…ever-widening circles 

Boston CSJ Constitution

Sister Mary K. Walsh

We Remember Her At the opening of the buds and in the rebirth of spring

WalshMK

February 2, 1925 - May 27, 2013

In the Consensus Statement of the Sister of St. Joseph which we heard this afternoon when the Sisters from Fontbonne Convent and Sister Mary's family welcomed her home to Milton and to St. Elizabeth Parish where she lovingly served for so many years, we were reminded that a Sister of St. Joseph "moves always towards the profound love of God and love of neighbor without distinction."

Mary's love of God was expressed in how she loved the "dear neighbor" throughout her sixty-seven years of ministry as a Sister of St. Joseph in elementary schools, Religious Education Programs and Parish ministry.

It was obvious to me as I prepared this evening's prayer and Sister Mary's funeral Liturgy, which we will celebrate tomorrow, that there were definite themes that Sister Mary offers for our reflection. The Scripture and songs that Sister Mary chose for her funeral Liturgy can comfort us in our sadness and sorrow.

The Old Testament reading from the Song of Songs is a song of praise celebrating God's creation and the gift of love that God gives to each and every one of us. This Old Testament reading is a poem which demonstrates the importance God places on love and commitment. Both Christian and Jewish scholars have suggested that the Song of Songs is a picture of either God's love of His people Israel or Christ's love for the Church.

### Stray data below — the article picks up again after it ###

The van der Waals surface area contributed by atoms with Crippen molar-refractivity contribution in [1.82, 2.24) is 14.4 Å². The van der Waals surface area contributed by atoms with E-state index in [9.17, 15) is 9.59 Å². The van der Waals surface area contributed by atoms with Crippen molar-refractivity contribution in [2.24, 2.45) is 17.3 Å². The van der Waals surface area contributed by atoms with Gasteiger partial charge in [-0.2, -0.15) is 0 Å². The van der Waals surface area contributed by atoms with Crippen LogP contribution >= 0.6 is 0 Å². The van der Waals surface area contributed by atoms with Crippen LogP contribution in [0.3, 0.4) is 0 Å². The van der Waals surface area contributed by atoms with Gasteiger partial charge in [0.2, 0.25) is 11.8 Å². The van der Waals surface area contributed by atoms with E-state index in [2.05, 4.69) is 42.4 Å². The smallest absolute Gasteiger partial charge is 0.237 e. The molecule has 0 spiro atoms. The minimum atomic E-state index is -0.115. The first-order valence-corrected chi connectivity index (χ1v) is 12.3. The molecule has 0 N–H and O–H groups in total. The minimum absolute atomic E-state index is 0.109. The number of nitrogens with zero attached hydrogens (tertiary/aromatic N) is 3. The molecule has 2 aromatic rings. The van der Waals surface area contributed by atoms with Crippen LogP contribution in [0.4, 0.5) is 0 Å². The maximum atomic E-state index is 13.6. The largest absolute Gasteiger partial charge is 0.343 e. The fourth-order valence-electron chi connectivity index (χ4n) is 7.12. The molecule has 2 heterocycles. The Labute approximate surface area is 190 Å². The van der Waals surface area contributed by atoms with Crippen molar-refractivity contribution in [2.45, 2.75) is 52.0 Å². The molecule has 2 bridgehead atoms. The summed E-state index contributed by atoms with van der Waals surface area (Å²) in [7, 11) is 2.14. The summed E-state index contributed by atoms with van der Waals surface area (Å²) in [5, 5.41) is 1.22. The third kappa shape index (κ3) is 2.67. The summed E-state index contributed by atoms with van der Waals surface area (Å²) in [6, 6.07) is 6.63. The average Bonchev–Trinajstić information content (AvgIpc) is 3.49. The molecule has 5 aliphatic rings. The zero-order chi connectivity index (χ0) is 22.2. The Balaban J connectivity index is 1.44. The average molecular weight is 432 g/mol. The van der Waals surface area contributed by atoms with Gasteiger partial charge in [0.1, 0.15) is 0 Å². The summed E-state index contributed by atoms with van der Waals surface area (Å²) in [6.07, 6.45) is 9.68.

On February 8, 1925 Mary's parents, John and Elizabeth, brought Mary Katherine into the love of the family of God with Baptism. Almost sixty-eight years ago, Mary answered God's call to come and live in God's presence and love and to be Christ's love for the Church, especially for the "dear neighbor".

In tomorrow's psalm response we will sing "I have loved you with an everlasting love, you are mine." Over the last few weeks, Sister Mary would often say how good God has been to her. Tonight we rejoice with Sister Mary as she enjoys God's love for all eternity.

Paul's letter to the Philippians begins with the words "Grace and Peace". Grace is God's generous "free gift" to us. God gives it to us because he loves us. All good gifts come from God and Paul continues in his letter to the Philippians thanking God for all who helped him in the work of the Gospel "from the very first day until now." Sister Mary spent her ministerial life spreading the Gospel from "the very first day until now".

Finally the Gospel which will be proclaimed tomorrow, which Sister Mary chose, is the Gospel of the Transfiguration. The Gospel doesn't say that Jesus was "transformed". He didn't undergo any actual change of substance only a change of his outer appearance. Perhaps Sister Mary chose this Gospel to help us to accept and be at peace with her passing knowing that her life hasn't ended but merely changed and that one day we will all be united with those who have gone before us in Faith.

Over the last few months Mary spoke so often of her gratitude to God for her family , her friends, her vocation to the "Congregation of the great love of God" and to the many people who shared her journey of Faith while on earth. To paraphrase St. Paul's letter to the Philippians we can pray – we'll thank our God for you, Sister Mary, every time we think of you and every time we pray for you we'll pray with joy. God began this good work in you and we are sure He will continue it in us. He will do so until it is complete and it will be complete on the day we join you and are reunited for all eternity.

On Memorial Day, May 27 th, God called his beloved, Sister Mary Katherine Walsh, one last time. May our God who claimed Mary as His own in Baptism and by religious profession now enfold her in love and bring her to eternal life.

Given by: Patricia E. McCarthy, CSJ

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